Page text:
When life feels unfair or cruel, is there really space for gratitude?

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I have been asked this question so much lately...How the hell can you find gratitude when life feels so heavy? There's heaviness of loss, whether it be a loved one or the onslaught of natural disasters in the world devastating lives in one fell swoop. There's the heaviness of inequity and oppression: racism, genocide, missiles flying indiscriminately, our present political climate... It seems to all be playing out in big ways right now. I and many of my loved ones have had much personal loss this year, the world seems the most divisive it has ever been and there are too many to count instances of injustice throughout the world. Every day, it seems, I find out some new threat to the well being of the most vulnerable. So what do you do? How do you find anything to be grateful for when it feels like life is falling apart?

I was even asked this question last week in a radio interview on gratitude. "Really," Bill Radke, my thoughtful interviewer asked, "are you saying we could be grateful for injustice like oppression or murder...?" That is a very difficult question to be asked on the spot and I have thought about it much since then. Let me be clear. No tool, not gratitude, not compassion, nothing can justify evil. We cannot reason any of that to be RIGHT. And those tools also cannot make intellectual sense out of tragic loss. I lost a friend this week at a very young age to cancer, my cousin is dying of brain cancer, my own son suffers from a devastating disease. None of this makes SENSE or is fair and none of it is reasoned away by any tool we humans possess. Plain and simple. They all represent pain. And pain is real. 

But what is also real is that we as humans must balance somehow eventually in our hearts the pain of the world and our own individual lives with a way to find hope and beauty. There is no timeline to any of that. We are allowed to grieve, cry, scream out and fight for as long as we need. But all of that can coexist with a faith that as deep as our pain or anger may be, it is only a sign of how deeply we love, care and walk in this world. All of it is a sign that we are truly alive. 
 


And so when life is falling apart before us, sometimes the gratitude is just that we woke up for yet another day of what feels like searing pain.

That we had the courage to open our eyes and do it all over again.

Or the gratitude could be that the deeper this present pain sears our heart, the more light can seep through that opening one day.

You can see this takes faith. Faith in life and most of all, faith in ourselves. I cannot sugar coat this. The path is a difficult one but one that must be walked if we want to find joy again. And especially, if it is oppression or racism that is causing us pain, we must walk that path to be able to join the fight again. There is no way to manage the onslaught of the world today without tools to find our own light.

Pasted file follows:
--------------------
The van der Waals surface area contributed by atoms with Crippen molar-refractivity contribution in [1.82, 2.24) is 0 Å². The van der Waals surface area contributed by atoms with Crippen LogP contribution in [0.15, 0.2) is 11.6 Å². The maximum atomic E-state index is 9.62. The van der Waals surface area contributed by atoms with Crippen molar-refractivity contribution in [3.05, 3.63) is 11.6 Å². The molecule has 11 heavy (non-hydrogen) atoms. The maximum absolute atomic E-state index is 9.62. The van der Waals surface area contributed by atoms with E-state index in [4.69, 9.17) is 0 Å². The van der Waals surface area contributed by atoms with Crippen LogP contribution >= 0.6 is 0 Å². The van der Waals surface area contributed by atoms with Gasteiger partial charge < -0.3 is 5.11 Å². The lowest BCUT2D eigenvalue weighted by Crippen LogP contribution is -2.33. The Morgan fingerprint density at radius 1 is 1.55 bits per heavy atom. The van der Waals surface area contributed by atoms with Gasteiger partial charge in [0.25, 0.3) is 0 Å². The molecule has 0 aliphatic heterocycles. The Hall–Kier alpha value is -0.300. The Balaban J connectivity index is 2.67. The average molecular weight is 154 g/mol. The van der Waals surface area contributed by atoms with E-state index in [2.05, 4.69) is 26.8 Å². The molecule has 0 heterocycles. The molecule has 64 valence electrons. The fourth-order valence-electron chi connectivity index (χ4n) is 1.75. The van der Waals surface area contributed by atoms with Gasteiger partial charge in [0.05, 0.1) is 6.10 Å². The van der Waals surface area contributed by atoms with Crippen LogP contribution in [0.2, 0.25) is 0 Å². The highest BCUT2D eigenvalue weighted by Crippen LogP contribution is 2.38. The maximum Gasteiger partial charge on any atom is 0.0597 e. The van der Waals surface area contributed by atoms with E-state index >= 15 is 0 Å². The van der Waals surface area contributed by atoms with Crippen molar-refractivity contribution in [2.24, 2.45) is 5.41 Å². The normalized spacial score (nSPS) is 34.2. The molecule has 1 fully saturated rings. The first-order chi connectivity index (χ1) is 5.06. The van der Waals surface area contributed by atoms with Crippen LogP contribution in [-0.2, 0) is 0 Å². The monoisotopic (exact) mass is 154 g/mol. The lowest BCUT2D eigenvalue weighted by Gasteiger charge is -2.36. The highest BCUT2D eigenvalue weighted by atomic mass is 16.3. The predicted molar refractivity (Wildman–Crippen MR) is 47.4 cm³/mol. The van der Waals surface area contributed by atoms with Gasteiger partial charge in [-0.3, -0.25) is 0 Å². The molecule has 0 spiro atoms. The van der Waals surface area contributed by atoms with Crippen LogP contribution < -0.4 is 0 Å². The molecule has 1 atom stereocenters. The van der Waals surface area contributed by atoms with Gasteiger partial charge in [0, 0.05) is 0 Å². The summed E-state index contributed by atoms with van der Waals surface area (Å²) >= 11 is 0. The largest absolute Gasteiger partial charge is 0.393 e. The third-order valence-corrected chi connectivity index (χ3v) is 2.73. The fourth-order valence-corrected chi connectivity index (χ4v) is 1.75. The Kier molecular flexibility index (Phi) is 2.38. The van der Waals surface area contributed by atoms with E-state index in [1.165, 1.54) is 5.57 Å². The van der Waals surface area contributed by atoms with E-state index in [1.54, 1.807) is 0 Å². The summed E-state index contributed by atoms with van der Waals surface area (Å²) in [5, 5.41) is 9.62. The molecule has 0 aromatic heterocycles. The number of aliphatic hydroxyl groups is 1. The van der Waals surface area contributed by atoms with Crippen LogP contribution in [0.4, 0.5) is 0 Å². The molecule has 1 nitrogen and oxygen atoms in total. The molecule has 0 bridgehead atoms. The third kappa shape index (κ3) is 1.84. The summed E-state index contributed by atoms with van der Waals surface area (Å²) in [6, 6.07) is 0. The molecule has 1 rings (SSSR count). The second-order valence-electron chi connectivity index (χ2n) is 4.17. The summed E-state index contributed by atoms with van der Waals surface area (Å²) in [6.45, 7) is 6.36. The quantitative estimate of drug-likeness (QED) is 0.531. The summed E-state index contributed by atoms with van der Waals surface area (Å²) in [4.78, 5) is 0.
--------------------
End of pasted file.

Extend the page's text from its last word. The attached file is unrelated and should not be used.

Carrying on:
No, we cannot reason or justify evil or tragedy.

They both exist and there is no way to intellectualize them.

But we must create so much light around and within us that we transcend this darkness.

And one way to create that light is through gratitude. Every small step (no matter how minuscule you may think the step is) of gratefulness we can find in the midst of burning pain, the fact is we are creating a spark of light in the darkness. Until eventually we can find a way to climb out onto the path again. 

We all need to buoy ourselves in times of pain. That is why the support of loved ones is so crucial. They hold us when we cannot hold ourselves. We can also add in gratitude to buoy ourselves. It does not erase pain but it allows us to breathe through it.

One of my favorite authors, Isabel Allende, explained this week how we all have "interminable winters" in our lives. One of hers was her own daughter's death. But she illustrated as well that we all also have an "invincible summer" waiting within us. This is the ultimate faith but one that has carried her through loss, political oppression and hardship.

I would argue that not only is there a role for gratitude when life seems the most unfair, it is most likely the absolute most important time to employ this sacred tool. It is a life preserver until we can find steady ground again. Until we find our own invincible summer deep inside.

Live well,
Tanmeet

 

 

 

Tanmeet SethiComment